Friday, February 2, 2007

More on Molly

From an excellent post by Kevin Hayden:

If you ever heard her speak, while her wit was sharp as steel, her delivery and voice had the grace of silk. It’s been said that ‘diplomacy is when someone tells you to “Go to hell” and makes it sound like an enjoyable place to visit.’ Molly was no diplomat, but face-to-face in a debate, I’m sure her opponents felt like they’d just gotten beat up by Audrey Hepburn or Shirley Temple.

Consider what she wrote in September, the same month her friend Ann Richards also fell to
the only foe that ever defeated Molly.

The earthy Texas humor in her writing gave way to an exquisite grace that was utterly disarming.
Listen to her speak of Tom Delay, to understand what I mean about the grace in the way she spoke.

Teens develop mad crushes on rock stars and actors. I spent much of my adult life mad about Molly. It didn’t matter that she was tall and large and fit no conventional definition of beautiful. Because when she smiled, nobody smiled wider. She was, to me, the greatest columnist that ever lived. I will miss her.

My condolences to her family, friends, coworkers, neighbors, employers, every liberal in America, to Texas, to America itself and to the world.

If anything, I’m sure Molly would be about laughter now, not sadness. And encouraging us to fight on in her stead.

Sure, I’m sad, but there’s no time to wallow. In her honor, go needle a Republican. Then let’s go Chimpeach the Shrub.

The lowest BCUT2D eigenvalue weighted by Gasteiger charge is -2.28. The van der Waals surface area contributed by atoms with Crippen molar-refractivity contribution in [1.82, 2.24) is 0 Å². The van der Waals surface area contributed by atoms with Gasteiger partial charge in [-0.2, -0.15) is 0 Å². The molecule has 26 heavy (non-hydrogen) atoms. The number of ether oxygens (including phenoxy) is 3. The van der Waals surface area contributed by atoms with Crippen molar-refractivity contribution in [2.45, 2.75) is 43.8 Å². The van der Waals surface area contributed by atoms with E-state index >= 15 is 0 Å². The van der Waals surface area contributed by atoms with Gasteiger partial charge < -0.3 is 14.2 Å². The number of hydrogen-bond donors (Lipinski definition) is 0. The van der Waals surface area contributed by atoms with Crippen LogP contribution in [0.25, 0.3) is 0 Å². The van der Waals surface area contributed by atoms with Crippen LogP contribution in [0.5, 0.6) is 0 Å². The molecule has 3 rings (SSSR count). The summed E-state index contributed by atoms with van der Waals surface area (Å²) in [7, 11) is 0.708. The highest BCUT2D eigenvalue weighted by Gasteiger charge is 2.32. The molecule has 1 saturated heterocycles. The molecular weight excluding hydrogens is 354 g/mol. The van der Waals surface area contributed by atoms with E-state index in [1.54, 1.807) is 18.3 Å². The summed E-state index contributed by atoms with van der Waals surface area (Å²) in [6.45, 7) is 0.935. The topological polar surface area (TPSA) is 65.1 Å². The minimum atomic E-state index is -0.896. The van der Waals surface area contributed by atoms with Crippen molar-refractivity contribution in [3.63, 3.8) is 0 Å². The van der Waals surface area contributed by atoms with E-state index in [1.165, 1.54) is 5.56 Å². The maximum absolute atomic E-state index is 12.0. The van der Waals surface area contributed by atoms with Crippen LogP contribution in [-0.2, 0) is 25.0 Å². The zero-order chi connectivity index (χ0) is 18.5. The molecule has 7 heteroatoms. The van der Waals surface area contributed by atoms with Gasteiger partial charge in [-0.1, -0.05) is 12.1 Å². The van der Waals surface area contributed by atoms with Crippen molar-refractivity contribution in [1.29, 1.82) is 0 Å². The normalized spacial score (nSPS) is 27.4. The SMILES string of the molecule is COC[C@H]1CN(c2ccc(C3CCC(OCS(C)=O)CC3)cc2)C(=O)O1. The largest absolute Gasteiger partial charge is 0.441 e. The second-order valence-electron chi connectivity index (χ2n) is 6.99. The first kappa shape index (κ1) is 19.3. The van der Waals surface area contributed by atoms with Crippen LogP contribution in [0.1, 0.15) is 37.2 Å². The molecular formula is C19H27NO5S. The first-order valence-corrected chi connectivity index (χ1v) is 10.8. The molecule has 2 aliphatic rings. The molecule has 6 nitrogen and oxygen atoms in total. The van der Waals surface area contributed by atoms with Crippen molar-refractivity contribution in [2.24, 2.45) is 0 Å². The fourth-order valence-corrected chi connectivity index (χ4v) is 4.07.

A few choice selections from her NYT obituary:

After Patrick J. Buchanan, as a conservative candidate for president, declared at the 1992 Republican National Convention that America was engaged in a cultural war, she said his speech “probably sounded better in the original German.”

Her subject was Texas. To her, the Great State, as she called it, was “reactionary, cantankerous and hilarious,” and its legislature was “reporter heaven.” When the legislature was set to convene, she warned her readers: “Every village is about to lose its idiot.”

Her Texas upbringing made her something of an expert on the Bush family. She viewed President
George H.W. Bush benignly. (“Real Texans do not use the word ‘summer’ as a verb,” she wrote.)

In 1976, her writing, which she said was often fueled by “truly impressive amounts of beer,” landed her a job at The New York Times. She cut an unusual figure in The Times newsroom, wearing blue jeans, going barefoot and bringing in her dog, whose name was an expletive.

She quit The Times in 1982 after The Dallas Times Herald offered to make her a columnist. She took the job even though she loathed Dallas, once describing it as the kind of town “that would have rooted for Goliath to beat David.”

But the paper, she said, promised to let her write whatever she wanted. When she declared of a congressman, “If his I.Q. slips any lower, we’ll have to water him twice a day,” many readers were appalled, and several advertisers boycotted the paper. In her defense, her editors rented billboards that read: “Molly Ivins Can’t Say That, Can She?” The slogan became the title of the first of her six books.

Ms. Ivins learned she had breast cancer in 1999 and was typically unvarnished in describing her treatments. “First they mutilate you; then they poison you; then they burn you,” she wrote. “I have been on blind dates better than that.”

But she continued to write her columns and continued to write and raise money for The Observer.

Indeed, rarely has a reporter so embodied the ethos of her publication. On the paper’s 50th anniversary in 2004, she wrote: “This is where you can tell the truth without the bark on it, laugh at anyone who is ridiculous, and go after the bad guys with all the energy you have.”

Texas will never be as great as it was with you in it.

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